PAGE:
When it became clear that Keane and Torres weren’t combining, Benitez looked to cut his losses. Tottenham were happy not only to have Keane back but for considerably less than the fee they’d recently received for him. Reluctantly sold for £19.3 million, he was gratefully bought back for £12m, plus potential add-ons, in January 2009.
Nolito, Manchester City (-£5.9m)
In 2016, the Spanish winger rejected the chance to return to Barcelona in favour of reuniting with Pep Guardiola, the manager who’d given him his La Liga debut. A £13.8m fee was agreed after a productive spell with Celta Vigo, and Nolito signed a four-year contract shortly after playing and scoring at Euro 2016.
He started the season in favour, scoring a brace against Stoke in his second Premier League game, but soon drifted down the pecking order as Guardiola experimented with different systems. Nolito made his final start for the club in February 2017 and returned to Spain with Sevilla for £7.9m, criticising his former manager and the English weather as he went. "My daughter’s face has changed colour, it looks like she’s been living in a cave," he huffed.
Savio Nsereko, West Ham (-£6m)
The signing of Savio is one of the most curious in Premier League history. The Uganda-born Germany youth international joined from Brescia (where he’d played just 22 games and scored three goals) for £9m in January 2009 on the recommendation of technical director Gianluca Nani, who had already worked with him in Italy.
Savio did little to justify the fee in his 10 games for the Hammers, registering no goals and one assist, before moving to Fiorentina for a reported £3m. Manuel da Costa joined on a free in the opposite direction.
The story only got stranger from there. Savio embarked on six different loan spells during the next three years, and left Fiorentina having failed to make a single first-team appearance.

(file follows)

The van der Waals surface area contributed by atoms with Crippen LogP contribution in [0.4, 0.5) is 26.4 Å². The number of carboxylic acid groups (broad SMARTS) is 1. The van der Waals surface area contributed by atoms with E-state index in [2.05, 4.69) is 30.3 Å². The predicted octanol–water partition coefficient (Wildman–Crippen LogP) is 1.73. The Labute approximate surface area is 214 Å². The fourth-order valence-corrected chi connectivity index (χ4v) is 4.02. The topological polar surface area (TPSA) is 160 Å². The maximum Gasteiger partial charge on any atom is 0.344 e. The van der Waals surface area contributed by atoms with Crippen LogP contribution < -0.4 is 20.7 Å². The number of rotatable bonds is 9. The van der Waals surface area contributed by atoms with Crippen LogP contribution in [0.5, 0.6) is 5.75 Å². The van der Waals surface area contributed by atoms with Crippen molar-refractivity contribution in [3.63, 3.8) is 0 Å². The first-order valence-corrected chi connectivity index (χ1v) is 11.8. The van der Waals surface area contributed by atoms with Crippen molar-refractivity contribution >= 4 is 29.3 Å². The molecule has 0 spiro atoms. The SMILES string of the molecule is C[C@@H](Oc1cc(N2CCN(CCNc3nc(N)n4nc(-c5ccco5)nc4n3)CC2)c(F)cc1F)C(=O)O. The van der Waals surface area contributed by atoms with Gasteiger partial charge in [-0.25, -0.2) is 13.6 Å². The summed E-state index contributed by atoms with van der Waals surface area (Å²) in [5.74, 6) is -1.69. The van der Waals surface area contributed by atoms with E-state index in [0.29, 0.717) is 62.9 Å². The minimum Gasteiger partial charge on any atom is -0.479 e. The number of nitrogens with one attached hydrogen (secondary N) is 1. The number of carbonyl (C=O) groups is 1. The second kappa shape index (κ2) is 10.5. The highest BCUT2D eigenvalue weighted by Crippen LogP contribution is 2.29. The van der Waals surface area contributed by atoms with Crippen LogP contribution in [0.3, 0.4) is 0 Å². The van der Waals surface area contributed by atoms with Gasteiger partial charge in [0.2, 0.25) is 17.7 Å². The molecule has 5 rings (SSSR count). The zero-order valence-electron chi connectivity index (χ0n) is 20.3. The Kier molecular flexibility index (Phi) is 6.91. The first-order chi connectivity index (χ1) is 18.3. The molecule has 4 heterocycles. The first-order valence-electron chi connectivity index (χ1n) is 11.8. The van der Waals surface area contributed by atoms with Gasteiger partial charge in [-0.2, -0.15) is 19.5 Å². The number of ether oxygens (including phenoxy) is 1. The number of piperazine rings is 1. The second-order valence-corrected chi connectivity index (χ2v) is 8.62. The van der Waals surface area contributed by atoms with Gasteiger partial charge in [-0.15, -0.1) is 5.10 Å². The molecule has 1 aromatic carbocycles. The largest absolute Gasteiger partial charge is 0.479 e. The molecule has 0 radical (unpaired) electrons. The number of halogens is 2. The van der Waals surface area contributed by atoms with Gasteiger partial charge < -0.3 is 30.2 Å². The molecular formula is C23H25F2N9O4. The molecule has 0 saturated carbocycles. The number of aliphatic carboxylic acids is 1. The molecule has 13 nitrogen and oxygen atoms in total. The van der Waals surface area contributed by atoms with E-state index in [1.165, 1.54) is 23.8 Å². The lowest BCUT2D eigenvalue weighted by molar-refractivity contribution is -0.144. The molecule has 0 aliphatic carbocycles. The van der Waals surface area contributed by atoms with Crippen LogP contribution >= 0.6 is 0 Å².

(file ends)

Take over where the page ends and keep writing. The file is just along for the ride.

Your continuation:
Meanwhile, vice-chairman Karren Brady announced that West Ham were investigating the strange nature of the transfer, although the findings were never made public. Savio was most recently playing in Bulgaria after short and unsuccessful stints with various clubs, some of which were ended when he went missing.
Massimo Taibi, Manchester United (-£2m)
It might not be a huge fee in the context of a Premier League increasingly awash with money, but spending £4.5m on a goalkeeper represented a sizeable investment in 1999. Peter Schmeichel had just left Manchester United after winning the Treble, and Taibi was intended to challenge Mark Bosnich and Raymond van der Gouw for the No.1 spot.
The Italian played four times in England, including a 5-0 loss to Chelsea, but is remembered for one thing above all else. Coming up against Southampton at Old Trafford, he faced a tame shot from Matt Le Tissier that looked easy to collect, yet somehow it squirmed between his legs and trickled over the line to let the Saints equalise. Loaned out to Reggina midway through the season, Taibi was sold to the club on a cut-price deal soon after.
Luciano Figueroa, Birmingham (-£2.5m)
Exotic and relatively unknown signings tend to excite supporters more than players they already know about. There’s a sense of glamour and endless possibility that can’t be matched by someone signing from a fellow English club.
So it was with Luciano Figueroa, a promising 22-year-old striker who signed for Birmingham from Rosario Central for £2.5 million ahead of City’s second Premier League season in 2003.
Already on the cusp of the Argentina squad, and with an impressive strike rate back home, there was a palpable sense of anticipation surrounding his arrival. It proved misplaced. Manager Steve Bruce attempted to ease Figueroa in through the reserves but he failed to adapt, making just two first-team appearances before being released in December 2003 so he could join Mexican side Cruz Azul on a free transfer. Not ideal.